But I’m getting off my track here, as I feared I would. The question before us is, “How do we keep the Boomers supporting space?” Again, the fact that they grew up with Apollo should count for something. We need to ask them if they want their Gen X and Millennial children and grandchildren to feel the same excitement that they did. Isn’t that worth something? Do they want their kids and grandkids to have the same opportunities that they did? Aren’t space exploration and development exemplars of unlimited opportunity?

Another angle: again appealing to Boomer self-interest, what about space-based medical research and spinoffs? Weightlessness results in weakened immune systems and loss of muscle and bone tissue, which are also problems affecting the elderly. Might space not provide an opportunity to keep Boomers younger longer?

Angle #3, the one Mike Griffin has been using now and then: We are in another space race, though a slower one, with the Chinese, Europeans, Russians, and eventually the Indians and Japanese. Do we really want to get that far behind again before we decide to catch up? Apparently so.

Angle #4: Emphasize the environmental benefits of space development. This can take multiple forms, from Earth observation satellites to space-based power sources (space solar power or helium-3 fusion). Along with this argument one can throw in the mining of asteroids and the Moon for metals and minerals that are becoming harder and more expensive to find. And mining itself is a dirty process, with ground water contamination often an unhealthy side-effect. Take those activities into space and import power from space. High-density energy sources from space allow for clean energy that does not require us to cut back our high-powered lifestyles.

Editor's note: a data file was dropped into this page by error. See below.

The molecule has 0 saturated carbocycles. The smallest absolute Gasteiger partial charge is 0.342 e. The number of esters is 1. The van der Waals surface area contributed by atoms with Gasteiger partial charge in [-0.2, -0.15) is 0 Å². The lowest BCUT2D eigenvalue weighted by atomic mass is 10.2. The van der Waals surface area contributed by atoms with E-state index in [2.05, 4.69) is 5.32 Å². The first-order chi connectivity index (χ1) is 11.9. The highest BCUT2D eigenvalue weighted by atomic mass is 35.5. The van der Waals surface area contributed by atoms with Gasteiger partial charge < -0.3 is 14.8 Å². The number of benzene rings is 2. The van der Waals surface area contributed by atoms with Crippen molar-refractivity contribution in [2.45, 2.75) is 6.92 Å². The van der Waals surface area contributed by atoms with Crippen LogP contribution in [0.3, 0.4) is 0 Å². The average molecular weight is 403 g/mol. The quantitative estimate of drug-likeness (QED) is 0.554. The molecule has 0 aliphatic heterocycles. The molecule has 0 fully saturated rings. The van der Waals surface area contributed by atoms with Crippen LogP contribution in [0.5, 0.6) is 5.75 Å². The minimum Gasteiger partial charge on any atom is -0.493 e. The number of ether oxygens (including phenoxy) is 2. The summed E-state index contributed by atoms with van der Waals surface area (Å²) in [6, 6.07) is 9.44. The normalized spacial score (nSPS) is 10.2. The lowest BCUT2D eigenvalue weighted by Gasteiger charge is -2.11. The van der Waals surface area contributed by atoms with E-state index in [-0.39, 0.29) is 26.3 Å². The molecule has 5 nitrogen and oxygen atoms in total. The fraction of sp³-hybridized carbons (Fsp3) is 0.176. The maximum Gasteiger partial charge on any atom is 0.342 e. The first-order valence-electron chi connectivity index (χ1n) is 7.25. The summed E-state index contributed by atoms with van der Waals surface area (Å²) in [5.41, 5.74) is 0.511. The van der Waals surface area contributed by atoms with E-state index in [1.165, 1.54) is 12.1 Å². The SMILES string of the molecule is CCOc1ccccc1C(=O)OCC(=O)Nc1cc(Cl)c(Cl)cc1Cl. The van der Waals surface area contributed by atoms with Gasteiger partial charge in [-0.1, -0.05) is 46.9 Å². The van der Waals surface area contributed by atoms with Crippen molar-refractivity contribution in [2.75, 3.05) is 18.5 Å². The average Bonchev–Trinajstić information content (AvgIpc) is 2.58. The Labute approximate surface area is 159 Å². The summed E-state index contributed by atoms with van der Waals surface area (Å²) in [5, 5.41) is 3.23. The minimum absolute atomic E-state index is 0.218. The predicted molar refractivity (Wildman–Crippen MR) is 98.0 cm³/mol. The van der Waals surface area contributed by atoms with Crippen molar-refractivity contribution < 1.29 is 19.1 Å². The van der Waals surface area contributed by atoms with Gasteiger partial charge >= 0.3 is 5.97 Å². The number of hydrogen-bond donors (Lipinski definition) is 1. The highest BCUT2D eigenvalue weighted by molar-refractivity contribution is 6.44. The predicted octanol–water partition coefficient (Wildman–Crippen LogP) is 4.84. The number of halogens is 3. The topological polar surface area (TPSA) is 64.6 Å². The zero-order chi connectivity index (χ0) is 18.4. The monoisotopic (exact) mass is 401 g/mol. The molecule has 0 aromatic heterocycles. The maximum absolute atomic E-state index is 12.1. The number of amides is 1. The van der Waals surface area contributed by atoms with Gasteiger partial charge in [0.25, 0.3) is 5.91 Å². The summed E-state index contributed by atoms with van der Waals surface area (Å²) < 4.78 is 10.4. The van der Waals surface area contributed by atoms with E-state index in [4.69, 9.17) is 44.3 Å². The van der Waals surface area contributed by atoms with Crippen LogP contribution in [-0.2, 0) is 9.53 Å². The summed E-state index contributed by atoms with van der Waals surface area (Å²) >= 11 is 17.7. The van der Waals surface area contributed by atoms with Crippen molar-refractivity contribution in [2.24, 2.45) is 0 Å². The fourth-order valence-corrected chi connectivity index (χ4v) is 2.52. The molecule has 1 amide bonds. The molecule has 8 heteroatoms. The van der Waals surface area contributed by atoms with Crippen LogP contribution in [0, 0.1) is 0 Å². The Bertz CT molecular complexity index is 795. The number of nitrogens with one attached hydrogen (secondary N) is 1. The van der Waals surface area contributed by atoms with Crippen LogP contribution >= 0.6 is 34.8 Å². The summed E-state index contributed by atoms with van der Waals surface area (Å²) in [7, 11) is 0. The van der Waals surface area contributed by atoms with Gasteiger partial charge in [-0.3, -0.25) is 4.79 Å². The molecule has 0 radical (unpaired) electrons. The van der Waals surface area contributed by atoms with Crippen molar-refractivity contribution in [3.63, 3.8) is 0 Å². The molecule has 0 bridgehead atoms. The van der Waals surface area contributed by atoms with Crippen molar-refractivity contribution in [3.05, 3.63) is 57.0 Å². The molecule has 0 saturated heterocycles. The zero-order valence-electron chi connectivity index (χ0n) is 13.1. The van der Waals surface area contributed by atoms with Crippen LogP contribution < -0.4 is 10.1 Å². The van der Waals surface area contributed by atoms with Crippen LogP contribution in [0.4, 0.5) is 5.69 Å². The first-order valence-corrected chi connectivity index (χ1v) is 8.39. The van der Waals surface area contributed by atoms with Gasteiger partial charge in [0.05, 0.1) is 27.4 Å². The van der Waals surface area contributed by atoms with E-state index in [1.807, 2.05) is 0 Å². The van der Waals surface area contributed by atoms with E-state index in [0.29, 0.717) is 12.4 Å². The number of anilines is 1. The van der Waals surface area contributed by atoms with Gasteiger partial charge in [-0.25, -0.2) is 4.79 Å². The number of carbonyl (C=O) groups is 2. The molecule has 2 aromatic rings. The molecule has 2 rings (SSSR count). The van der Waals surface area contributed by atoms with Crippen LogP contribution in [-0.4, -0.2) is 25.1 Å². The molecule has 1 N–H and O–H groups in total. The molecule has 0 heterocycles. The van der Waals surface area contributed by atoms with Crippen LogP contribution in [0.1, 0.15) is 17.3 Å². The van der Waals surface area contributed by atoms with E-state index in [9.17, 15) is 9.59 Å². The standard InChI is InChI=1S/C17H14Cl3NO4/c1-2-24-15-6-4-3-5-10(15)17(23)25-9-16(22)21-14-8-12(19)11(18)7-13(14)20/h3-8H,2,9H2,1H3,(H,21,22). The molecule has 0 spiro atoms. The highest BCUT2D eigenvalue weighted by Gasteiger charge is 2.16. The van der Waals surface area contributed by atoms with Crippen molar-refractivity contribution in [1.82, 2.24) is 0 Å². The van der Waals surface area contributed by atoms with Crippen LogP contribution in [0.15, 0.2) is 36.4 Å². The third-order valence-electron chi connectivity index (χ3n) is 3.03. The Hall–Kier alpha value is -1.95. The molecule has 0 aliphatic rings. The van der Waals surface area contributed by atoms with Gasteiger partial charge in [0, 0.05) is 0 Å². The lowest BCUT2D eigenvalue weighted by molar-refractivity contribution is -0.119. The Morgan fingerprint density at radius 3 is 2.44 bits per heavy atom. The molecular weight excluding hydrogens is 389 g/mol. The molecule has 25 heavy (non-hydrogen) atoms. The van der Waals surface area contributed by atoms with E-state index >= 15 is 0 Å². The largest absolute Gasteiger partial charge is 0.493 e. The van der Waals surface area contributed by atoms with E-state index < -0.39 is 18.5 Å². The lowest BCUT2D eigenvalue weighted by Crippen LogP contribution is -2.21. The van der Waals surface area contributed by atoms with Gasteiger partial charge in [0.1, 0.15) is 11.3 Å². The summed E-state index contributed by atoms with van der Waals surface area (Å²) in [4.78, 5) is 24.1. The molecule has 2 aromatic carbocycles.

Angle #5: Retiring Boomer scientists and engineers can have late careers as teachers, trainers, or mentors for the next generation. These retirement careers can supplant income lost from full-time jobs and enable Boomers to pass on their knowledge.

Angle #6: New vacation/retirement opportunities. Suborbital space tourism is already generating enough buzz to keep people’s eyes fixed on Mojave, California and other godforsaken spots as the next phase of cutting-age adventures. Imagine what orbital or lunar tourism will do. And what if we finally manage to build large-scale settlements at L4/L5 or on the Moon? Wouldn’t lower gravity be a benefit to any senior? (Of course they’ll have to be healthy enough to survive the lift to orbit first…)

Angle #7: Investment opportunities. The Boomers might be big fans of the welfare state, but they're also the same "Me Generation" that enjoyed the big gains of the '80s. "Greed is good," or so Gordon Gecko claimed. And like any good group of Americans, they're not above making a few extra bucks if they think a space venture is a good investment.

Angle #8: Space could provide some unique opportunities for estate and funeral planning. Consider the money being made on sending one’s ashes into space. And what about tax-free annuities that fund your grandkids’ settlement of the Moon or Mars? It’s a break for the Boomer, and if the kids decide they don’t want to live in space, they take the tax hit, not Mom and Dad.

These are just some thoughts I threw together for an ISDC presentation. No doubt there are others. The point being: we need to keep the Boomers interested and engaged in space activities before they decide that medical expenses and cash handouts are more important to them than the frontier that might make America rich enough to pay for them.

Now let’s see what sort of ruckus this will cause.